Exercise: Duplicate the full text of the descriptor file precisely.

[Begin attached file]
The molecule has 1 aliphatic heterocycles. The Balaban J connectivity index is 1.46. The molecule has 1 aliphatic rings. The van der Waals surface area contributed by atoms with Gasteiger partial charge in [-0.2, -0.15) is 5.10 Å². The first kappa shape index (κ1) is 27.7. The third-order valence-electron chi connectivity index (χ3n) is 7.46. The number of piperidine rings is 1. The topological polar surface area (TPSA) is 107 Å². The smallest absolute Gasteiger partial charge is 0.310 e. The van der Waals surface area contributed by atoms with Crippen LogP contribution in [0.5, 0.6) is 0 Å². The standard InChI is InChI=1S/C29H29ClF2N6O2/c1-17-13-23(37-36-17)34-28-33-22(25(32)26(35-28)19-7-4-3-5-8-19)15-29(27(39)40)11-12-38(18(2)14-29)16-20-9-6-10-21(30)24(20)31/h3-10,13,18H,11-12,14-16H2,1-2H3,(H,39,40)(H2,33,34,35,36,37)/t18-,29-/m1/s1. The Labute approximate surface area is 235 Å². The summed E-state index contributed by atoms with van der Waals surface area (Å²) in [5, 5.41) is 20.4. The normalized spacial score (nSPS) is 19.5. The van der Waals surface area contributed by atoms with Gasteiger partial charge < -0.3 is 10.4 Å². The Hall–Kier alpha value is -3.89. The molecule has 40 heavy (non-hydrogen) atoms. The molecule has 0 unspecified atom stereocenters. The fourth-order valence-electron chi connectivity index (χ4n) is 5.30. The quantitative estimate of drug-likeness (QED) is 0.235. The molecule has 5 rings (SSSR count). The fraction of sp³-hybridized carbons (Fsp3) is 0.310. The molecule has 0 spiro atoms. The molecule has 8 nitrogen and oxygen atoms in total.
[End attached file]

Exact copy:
The molecule has 1 aliphatic heterocycles. The Balaban J connectivity index is 1.46. The molecule has 1 aliphatic rings. The van der Waals surface area contributed by atoms with Gasteiger partial charge in [-0.2, -0.15) is 5.10 Å². The first kappa shape index (κ1) is 27.7. The third-order valence-electron chi connectivity index (χ3n) is 7.46. The number of piperidine rings is 1. The topological polar surface area (TPSA) is 107 Å². The smallest absolute Gasteiger partial charge is 0.310 e. The van der Waals surface area contributed by atoms with Crippen LogP contribution in [0.5, 0.6) is 0 Å². The standard InChI is InChI=1S/C29H29ClF2N6O2/c1-17-13-23(37-36-17)34-28-33-22(25(32)26(35-28)19-7-4-3-5-8-19)15-29(27(39)40)11-12-38(18(2)14-29)16-20-9-6-10-21(30)24(20)31/h3-10,13,18H,11-12,14-16H2,1-2H3,(H,39,40)(H2,33,34,35,36,37)/t18-,29-/m1/s1. The Labute approximate surface area is 235 Å². The summed E-state index contributed by atoms with van der Waals surface area (Å²) in [5, 5.41) is 20.4. The normalized spacial score (nSPS) is 19.5. The van der Waals surface area contributed by atoms with Gasteiger partial charge < -0.3 is 10.4 Å². The Hall–Kier alpha value is -3.89. The molecule has 40 heavy (non-hydrogen) atoms. The molecule has 0 unspecified atom stereocenters. The fourth-order valence-electron chi connectivity index (χ4n) is 5.30. The quantitative estimate of drug-likeness (QED) is 0.235. The molecule has 5 rings (SSSR count). The fraction of sp³-hybridized carbons (Fsp3) is 0.310. The molecule has 0 spiro atoms. The molecule has 8 nitrogen and oxygen atoms in total.